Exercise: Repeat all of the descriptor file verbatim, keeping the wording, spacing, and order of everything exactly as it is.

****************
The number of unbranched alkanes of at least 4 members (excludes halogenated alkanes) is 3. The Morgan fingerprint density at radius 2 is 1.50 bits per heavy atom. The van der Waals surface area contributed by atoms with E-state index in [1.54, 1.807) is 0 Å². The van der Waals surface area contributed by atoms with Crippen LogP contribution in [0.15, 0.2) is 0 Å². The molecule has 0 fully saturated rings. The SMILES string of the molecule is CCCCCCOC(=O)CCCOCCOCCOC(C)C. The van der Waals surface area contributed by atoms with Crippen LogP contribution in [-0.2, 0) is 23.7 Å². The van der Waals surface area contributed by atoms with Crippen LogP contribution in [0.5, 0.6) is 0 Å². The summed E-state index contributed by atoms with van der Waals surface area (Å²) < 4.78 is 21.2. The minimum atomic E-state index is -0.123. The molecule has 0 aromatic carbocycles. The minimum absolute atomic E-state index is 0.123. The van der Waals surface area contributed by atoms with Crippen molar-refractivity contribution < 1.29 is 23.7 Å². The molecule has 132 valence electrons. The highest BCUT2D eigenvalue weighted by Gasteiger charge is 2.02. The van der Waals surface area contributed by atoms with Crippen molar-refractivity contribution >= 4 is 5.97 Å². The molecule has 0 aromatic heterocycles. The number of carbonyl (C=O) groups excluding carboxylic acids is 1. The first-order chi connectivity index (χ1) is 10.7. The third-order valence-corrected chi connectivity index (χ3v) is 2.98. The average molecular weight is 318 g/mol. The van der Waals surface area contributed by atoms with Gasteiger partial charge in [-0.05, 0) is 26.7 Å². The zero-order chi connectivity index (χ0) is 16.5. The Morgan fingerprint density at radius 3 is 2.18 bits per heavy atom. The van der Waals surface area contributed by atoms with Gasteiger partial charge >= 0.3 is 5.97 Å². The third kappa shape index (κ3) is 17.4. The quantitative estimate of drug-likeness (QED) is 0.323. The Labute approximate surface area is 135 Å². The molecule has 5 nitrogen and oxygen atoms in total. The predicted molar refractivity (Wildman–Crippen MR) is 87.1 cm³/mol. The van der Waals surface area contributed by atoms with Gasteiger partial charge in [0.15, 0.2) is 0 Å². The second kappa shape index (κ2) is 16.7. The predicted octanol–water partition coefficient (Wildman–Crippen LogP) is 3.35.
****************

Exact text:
The number of unbranched alkanes of at least 4 members (excludes halogenated alkanes) is 3. The Morgan fingerprint density at radius 2 is 1.50 bits per heavy atom. The van der Waals surface area contributed by atoms with E-state index in [1.54, 1.807) is 0 Å². The van der Waals surface area contributed by atoms with Crippen LogP contribution in [0.15, 0.2) is 0 Å². The molecule has 0 fully saturated rings. The SMILES string of the molecule is CCCCCCOC(=O)CCCOCCOCCOC(C)C. The van der Waals surface area contributed by atoms with Crippen LogP contribution in [-0.2, 0) is 23.7 Å². The van der Waals surface area contributed by atoms with Crippen LogP contribution in [0.5, 0.6) is 0 Å². The summed E-state index contributed by atoms with van der Waals surface area (Å²) < 4.78 is 21.2. The minimum atomic E-state index is -0.123. The molecule has 0 aromatic carbocycles. The minimum absolute atomic E-state index is 0.123. The van der Waals surface area contributed by atoms with Crippen molar-refractivity contribution < 1.29 is 23.7 Å². The molecule has 132 valence electrons. The highest BCUT2D eigenvalue weighted by Gasteiger charge is 2.02. The van der Waals surface area contributed by atoms with Crippen molar-refractivity contribution >= 4 is 5.97 Å². The molecule has 0 aromatic heterocycles. The number of carbonyl (C=O) groups excluding carboxylic acids is 1. The first-order chi connectivity index (χ1) is 10.7. The third-order valence-corrected chi connectivity index (χ3v) is 2.98. The average molecular weight is 318 g/mol. The van der Waals surface area contributed by atoms with Gasteiger partial charge in [-0.05, 0) is 26.7 Å². The zero-order chi connectivity index (χ0) is 16.5. The Morgan fingerprint density at radius 3 is 2.18 bits per heavy atom. The van der Waals surface area contributed by atoms with Gasteiger partial charge >= 0.3 is 5.97 Å². The third kappa shape index (κ3) is 17.4. The quantitative estimate of drug-likeness (QED) is 0.323. The Labute approximate surface area is 135 Å². The molecule has 5 nitrogen and oxygen atoms in total. The predicted molar refractivity (Wildman–Crippen MR) is 87.1 cm³/mol. The van der Waals surface area contributed by atoms with Gasteiger partial charge in [0.15, 0.2) is 0 Å². The second kappa shape index (κ2) is 16.7. The predicted octanol–water partition coefficient (Wildman–Crippen LogP) is 3.35.